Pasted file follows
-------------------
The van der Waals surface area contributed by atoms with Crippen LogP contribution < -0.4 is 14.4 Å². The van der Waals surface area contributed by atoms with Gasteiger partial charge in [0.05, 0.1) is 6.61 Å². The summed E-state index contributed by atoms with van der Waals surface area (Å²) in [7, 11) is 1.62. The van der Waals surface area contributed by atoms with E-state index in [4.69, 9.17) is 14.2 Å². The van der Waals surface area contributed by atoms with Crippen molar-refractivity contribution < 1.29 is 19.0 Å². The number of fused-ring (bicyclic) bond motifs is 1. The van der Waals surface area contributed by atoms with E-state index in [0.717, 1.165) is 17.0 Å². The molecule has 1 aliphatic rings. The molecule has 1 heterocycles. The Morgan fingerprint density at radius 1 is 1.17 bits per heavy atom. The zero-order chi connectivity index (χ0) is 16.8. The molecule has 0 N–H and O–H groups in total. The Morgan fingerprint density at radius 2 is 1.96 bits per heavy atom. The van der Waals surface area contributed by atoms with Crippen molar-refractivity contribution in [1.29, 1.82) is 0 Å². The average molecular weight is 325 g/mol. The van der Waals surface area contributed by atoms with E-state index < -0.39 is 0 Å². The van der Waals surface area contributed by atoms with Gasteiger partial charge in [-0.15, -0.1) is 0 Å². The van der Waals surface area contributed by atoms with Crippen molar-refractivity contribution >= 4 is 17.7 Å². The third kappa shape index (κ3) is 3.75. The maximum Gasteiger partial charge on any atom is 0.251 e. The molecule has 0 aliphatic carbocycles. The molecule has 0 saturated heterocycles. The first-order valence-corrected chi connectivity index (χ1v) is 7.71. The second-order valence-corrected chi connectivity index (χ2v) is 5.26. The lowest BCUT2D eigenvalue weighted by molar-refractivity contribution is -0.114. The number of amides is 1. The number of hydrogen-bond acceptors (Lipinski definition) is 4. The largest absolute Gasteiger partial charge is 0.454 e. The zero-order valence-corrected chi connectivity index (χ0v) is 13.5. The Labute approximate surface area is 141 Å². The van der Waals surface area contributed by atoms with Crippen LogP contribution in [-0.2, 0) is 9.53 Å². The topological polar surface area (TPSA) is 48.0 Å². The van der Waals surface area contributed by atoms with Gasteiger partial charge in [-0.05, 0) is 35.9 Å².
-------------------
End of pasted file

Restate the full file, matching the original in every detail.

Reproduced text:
The van der Waals surface area contributed by atoms with Crippen LogP contribution < -0.4 is 14.4 Å². The van der Waals surface area contributed by atoms with Gasteiger partial charge in [0.05, 0.1) is 6.61 Å². The summed E-state index contributed by atoms with van der Waals surface area (Å²) in [7, 11) is 1.62. The van der Waals surface area contributed by atoms with E-state index in [4.69, 9.17) is 14.2 Å². The van der Waals surface area contributed by atoms with Crippen molar-refractivity contribution < 1.29 is 19.0 Å². The number of fused-ring (bicyclic) bond motifs is 1. The van der Waals surface area contributed by atoms with E-state index in [0.717, 1.165) is 17.0 Å². The molecule has 1 aliphatic rings. The molecule has 1 heterocycles. The Morgan fingerprint density at radius 1 is 1.17 bits per heavy atom. The zero-order chi connectivity index (χ0) is 16.8. The molecule has 0 N–H and O–H groups in total. The Morgan fingerprint density at radius 2 is 1.96 bits per heavy atom. The van der Waals surface area contributed by atoms with Crippen molar-refractivity contribution in [1.29, 1.82) is 0 Å². The average molecular weight is 325 g/mol. The van der Waals surface area contributed by atoms with E-state index < -0.39 is 0 Å². The van der Waals surface area contributed by atoms with Gasteiger partial charge in [-0.15, -0.1) is 0 Å². The van der Waals surface area contributed by atoms with Crippen molar-refractivity contribution >= 4 is 17.7 Å². The third kappa shape index (κ3) is 3.75. The maximum Gasteiger partial charge on any atom is 0.251 e. The molecule has 0 aliphatic carbocycles. The molecule has 0 saturated heterocycles. The first-order valence-corrected chi connectivity index (χ1v) is 7.71. The second-order valence-corrected chi connectivity index (χ2v) is 5.26. The lowest BCUT2D eigenvalue weighted by molar-refractivity contribution is -0.114. The number of amides is 1. The number of hydrogen-bond acceptors (Lipinski definition) is 4. The largest absolute Gasteiger partial charge is 0.454 e. The zero-order valence-corrected chi connectivity index (χ0v) is 13.5. The Labute approximate surface area is 141 Å². The van der Waals surface area contributed by atoms with Crippen LogP contribution in [-0.2, 0) is 9.53 Å². The topological polar surface area (TPSA) is 48.0 Å². The van der Waals surface area contributed by atoms with Gasteiger partial charge in [-0.05, 0) is 35.9 Å².